And it's totally okay to say, “I have no more fucks left for this,” and choose apparel that gets the job done. I totally respect that, we deserve to be able to choose what is important in our lives. But if you do still find fashion perplexing, traumatic, and overwhelming yet intriguing or important, play with treating it like a garden.

Go slow; no one expects you to bulldoze and start from scratch. Find what works with what you already have and fits in your existing space. Try it out, and if it works, consider more of the same or similar. Research what is complementary so you can have variety without conflict. Use the internet to find those with a habitat similar to yours or, if not, a similar space with similar tastes and aesthetics. Know that if it doesn't work, it's likely to do with external forces, not you personally.

The Garden Analogy for Fashion

Using the garden analogy is a good way to start separating your emotions from your wardrobe. To give yourself grace for what makes you unique and know you're not the problem, the clothing is.

And if you decide just to replace all your flowers with hostas because you're over the whole process, I support you. Seriously, take one look at my front yard and you'll see I support you. Having something sturdy and reliable and made for your environment is a win. Life is short; don't stress over what doesn't ultimately bring you comfort and joy.

This post was originally published in May 2023, but I updated it for March 2024 because that original conversation with my friend came to mind recently. I think it's a good reminder as we head into a new season of fashion, and I thought you might like it.

A woman with curly hair wearing a plaid blazer holds a green fur coat over her shoulder on a city street.

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  1. A little late but this is one of my favorite articles I’ve ever read here (over 10 years)! Beautifully written.

  2. Oh my god, I love this!!
    I am almost 60, how this happened is a mystery to me… and have never owned a white shirt, apart from a charity shop purchase to paint the house in.
    Those essentials lists were always for someone else, someone taller, someone quieter, someone with different friends etc, etc.
    I have long given up the nonsense of trying to be the white shirt girl, and my wardrobe reflects me, not some tall, calm, mythical creature.
    I so love your blog.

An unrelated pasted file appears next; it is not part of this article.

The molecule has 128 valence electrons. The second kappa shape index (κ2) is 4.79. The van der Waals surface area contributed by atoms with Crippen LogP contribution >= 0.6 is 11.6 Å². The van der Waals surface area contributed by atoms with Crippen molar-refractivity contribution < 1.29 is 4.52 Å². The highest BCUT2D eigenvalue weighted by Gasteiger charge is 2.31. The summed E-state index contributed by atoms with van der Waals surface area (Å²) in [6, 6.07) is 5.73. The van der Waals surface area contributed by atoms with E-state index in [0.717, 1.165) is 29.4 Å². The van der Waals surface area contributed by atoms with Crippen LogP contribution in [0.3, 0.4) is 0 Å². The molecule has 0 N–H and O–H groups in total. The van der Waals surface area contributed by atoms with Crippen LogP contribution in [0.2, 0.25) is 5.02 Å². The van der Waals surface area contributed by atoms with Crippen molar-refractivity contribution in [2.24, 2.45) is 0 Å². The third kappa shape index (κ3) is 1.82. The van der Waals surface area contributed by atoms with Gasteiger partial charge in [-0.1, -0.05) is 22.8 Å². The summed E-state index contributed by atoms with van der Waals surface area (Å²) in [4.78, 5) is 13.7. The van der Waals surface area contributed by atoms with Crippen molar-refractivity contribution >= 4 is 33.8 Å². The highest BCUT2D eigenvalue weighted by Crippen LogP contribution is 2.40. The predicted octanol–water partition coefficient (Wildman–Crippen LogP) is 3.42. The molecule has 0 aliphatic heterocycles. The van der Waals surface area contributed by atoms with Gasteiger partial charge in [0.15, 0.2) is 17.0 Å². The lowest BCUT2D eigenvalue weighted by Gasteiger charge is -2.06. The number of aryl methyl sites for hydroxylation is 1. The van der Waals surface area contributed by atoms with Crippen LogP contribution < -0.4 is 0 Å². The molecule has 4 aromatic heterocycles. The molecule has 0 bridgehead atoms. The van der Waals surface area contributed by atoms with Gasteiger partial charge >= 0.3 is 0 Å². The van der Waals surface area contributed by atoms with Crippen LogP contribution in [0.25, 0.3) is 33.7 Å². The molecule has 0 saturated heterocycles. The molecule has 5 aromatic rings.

xx Fiona

  3. I love this, doubly because it addresses a conundrum I wanted to email you about, but could never phrase right. In short… to use your analogy, I find myself in a new garden – transplanted from Baltimore law firm/Annapolis life to a small resort town in Montana, courtesy Covid and 3 years into WFH. I have been trying to figure out what to wear… but, I am not a cowgirl… or a hunter… or a devout hiker… I kept asking myself, who am I in this new place, with less closet space, no need for office or fancy night out attire, but still want to represent myself? Some recent article of yours inspired me to look for something that felt comfortable in these new environs – not city, not country, but something I could wear outside of wfh and feel right in most situations. Chicos slim pants, no iron linen shirts, cool sneaks or sandals, fun jewelry – done. Took me two years to figure out. Not sure how to translate to winter, but I have a template that works for now. Feels silly, but thanks for helping me!

    1. I empathize with you, Melissa. I was transplanted, too, and it’s difficult to figure out how to thrive in a totally new environment. Right now, I feel like cool evergreen put down in a hot desert. Alison’s garden analogy is spot-on!

  4. I plan to take this advice to heart this holiday weekend as I assess my closet for more looks I can put together for the days I’m in the office. I did a try on and toss a few weeks ago where I bagged anything I didn’t like or that didn’t fit me for donation, but that still left me with a lot of clothes. I will use comfort and joy as my guides, and I hope to thin things out even more but have more ideas about combining what works.

  5. I love the Gardening analogy!!! Our gardens are always evolving as we do. Our gardens are not static, they are living bodies reflecting our own painterly vision that evolves over time. Our plants respond to changes in light, water, and the care that we have time to give. Seeing my body is a garden helped me not to curse the soil as you say, and damn the flowers that aren’t growing. What a wonderful picture of Grace! thank you Alison.

  6. It’s always refreshing to read your posts like this! My own style keeps changing, no doubt greatly influenced over the past 3 years because of Covid. But, I think it was already evolving as I headed into my late 40’s/early 50’s. Comfort matters & I’m trying to make better choices and not buy too much. Definitely haven’t mastered this yet but it’s a work in progress.